Three Lessons Learned from the GOP’s Health Care Reform Failure

The AHCA was the first crack at reform. But it shouldn’t be the last.

Speaker of the House Paul Ryan cancelled a vote for the American Health Care Act, the GOP plan to repeal and replace the Affordable Care Act, also called ‘Obamacare.’ Drew Angerer/Getty Images

When U.S. House Speaker Paul Ryan abruptly pulled the American Health Care Act — the “Obamacare Repeal and Replacement” package — shock waves reverberated through Washington’s political class and around the nation.

President Donald Trump’s initial reaction was to say “we’re moving on,” but unless the President’s conservative skeptics are right that his heart is not in reforming healthcare, it’s hard to make sense of such an eagerness to pivot.

Republicans spent the past seven years telling voters, understandably concerned over the numerous and growing failures of Obamacare, that they had a plan to replace it. They just needed the legislative numbers and a Republican president to roll back Obama’s signature bill.

With those structural features finally in play, now was the time to deliver. Yet they came away empty handed.

Where they go from here is a discussion that has been postponed to allow adequate time for finger-pointing and blame-gaming.

In the meantime here are three lessons to be learned from the initial failure:

1. It Wasn’t/Won’t Be That Easy

During the campaign, candidate Trump often proclaimed that “it will be so easy” to get rid of Obamacare. Within days of his post defeat pronouncement about “moving on,” he was suggesting that he’d take another run at it because it “will be easy.”

Setting the expectation bar so low was not only disadvantageous to his vaunted negotiating skills but also set up the inevitable finger-pointing when things turned out to not be so easy.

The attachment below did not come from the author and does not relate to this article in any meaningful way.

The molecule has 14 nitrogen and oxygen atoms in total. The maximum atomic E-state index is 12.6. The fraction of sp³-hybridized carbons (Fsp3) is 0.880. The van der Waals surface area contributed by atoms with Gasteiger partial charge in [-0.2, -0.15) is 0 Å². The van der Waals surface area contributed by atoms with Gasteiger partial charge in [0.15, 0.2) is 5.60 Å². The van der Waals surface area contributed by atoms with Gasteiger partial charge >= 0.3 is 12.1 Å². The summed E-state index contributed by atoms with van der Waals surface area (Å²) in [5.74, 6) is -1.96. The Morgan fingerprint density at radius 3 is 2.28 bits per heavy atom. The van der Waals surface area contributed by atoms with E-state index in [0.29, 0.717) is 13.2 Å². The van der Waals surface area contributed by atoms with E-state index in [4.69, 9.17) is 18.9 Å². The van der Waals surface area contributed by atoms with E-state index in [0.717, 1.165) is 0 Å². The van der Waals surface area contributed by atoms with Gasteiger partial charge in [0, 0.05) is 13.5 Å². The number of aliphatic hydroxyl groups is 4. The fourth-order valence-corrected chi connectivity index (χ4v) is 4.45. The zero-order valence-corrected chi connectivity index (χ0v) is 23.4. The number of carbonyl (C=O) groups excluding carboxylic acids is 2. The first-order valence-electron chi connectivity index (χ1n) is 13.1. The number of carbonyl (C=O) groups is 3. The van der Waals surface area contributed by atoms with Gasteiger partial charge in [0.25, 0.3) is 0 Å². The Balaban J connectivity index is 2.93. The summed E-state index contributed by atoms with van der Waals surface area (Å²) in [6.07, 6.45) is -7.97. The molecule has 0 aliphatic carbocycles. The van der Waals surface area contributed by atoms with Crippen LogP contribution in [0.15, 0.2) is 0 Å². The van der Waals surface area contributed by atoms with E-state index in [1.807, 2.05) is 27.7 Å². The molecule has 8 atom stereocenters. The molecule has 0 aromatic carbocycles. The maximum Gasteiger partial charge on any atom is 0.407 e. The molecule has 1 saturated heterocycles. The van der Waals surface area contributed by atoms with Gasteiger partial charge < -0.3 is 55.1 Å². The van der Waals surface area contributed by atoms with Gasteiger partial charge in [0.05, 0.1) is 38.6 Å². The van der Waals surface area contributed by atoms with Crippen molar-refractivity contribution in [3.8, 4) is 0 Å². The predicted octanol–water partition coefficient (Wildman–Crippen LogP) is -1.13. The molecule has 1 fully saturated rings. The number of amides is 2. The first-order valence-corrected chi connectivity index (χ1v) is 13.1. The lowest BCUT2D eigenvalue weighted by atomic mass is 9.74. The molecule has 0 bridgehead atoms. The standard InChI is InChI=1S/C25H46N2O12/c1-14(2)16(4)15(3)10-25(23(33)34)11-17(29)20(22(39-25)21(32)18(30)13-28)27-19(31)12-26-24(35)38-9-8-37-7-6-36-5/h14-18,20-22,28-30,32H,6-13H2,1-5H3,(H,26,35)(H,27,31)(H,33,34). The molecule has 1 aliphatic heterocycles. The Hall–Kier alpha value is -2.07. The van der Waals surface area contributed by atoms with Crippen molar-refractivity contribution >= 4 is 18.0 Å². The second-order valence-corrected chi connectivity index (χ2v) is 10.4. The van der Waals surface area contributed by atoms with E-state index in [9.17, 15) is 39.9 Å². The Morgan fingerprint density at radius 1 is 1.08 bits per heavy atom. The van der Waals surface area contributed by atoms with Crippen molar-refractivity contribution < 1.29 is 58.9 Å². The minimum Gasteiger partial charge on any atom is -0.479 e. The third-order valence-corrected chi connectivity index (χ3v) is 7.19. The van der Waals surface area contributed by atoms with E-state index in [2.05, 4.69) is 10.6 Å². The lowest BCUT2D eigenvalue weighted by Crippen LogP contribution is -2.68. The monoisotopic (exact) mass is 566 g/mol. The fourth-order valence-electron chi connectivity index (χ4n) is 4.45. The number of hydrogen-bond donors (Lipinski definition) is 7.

Jeanine Pirro, an old friend of the Trumps, immediately inveighed that “No one expected a businessman to completely understand the nuances, the complicated ins and outs of Washington and its legislative process.”

That’s all the more reason for the President and his team to not suggest that there’s a magic wand to be waved and make things happen in Washington.

The unvarnished truth is that repeal and replacement of Obamacare was the toughest thing on the Trump agenda.

The more than 2,000 pages of legislation and thousands of additional pages of regulations developed over the years were a root system that was going to be very tough to hack away.

If Trump or Ryan had wanted “easier” going, the infrastructure package, which has significant Democratic support, or even immigration would have been more likely to provide an early win.

The legislative process often isn’t pretty and it’s certainly not easy. As Ronald Reagan once observed, “the solutions are simple; they’re just not easy.”

2. It Wasn’t Going to Happen Fast

A corollary to the “it wasn’t that easy” theory is that the timetable pursued by Trump and Ryan was overly ambitious.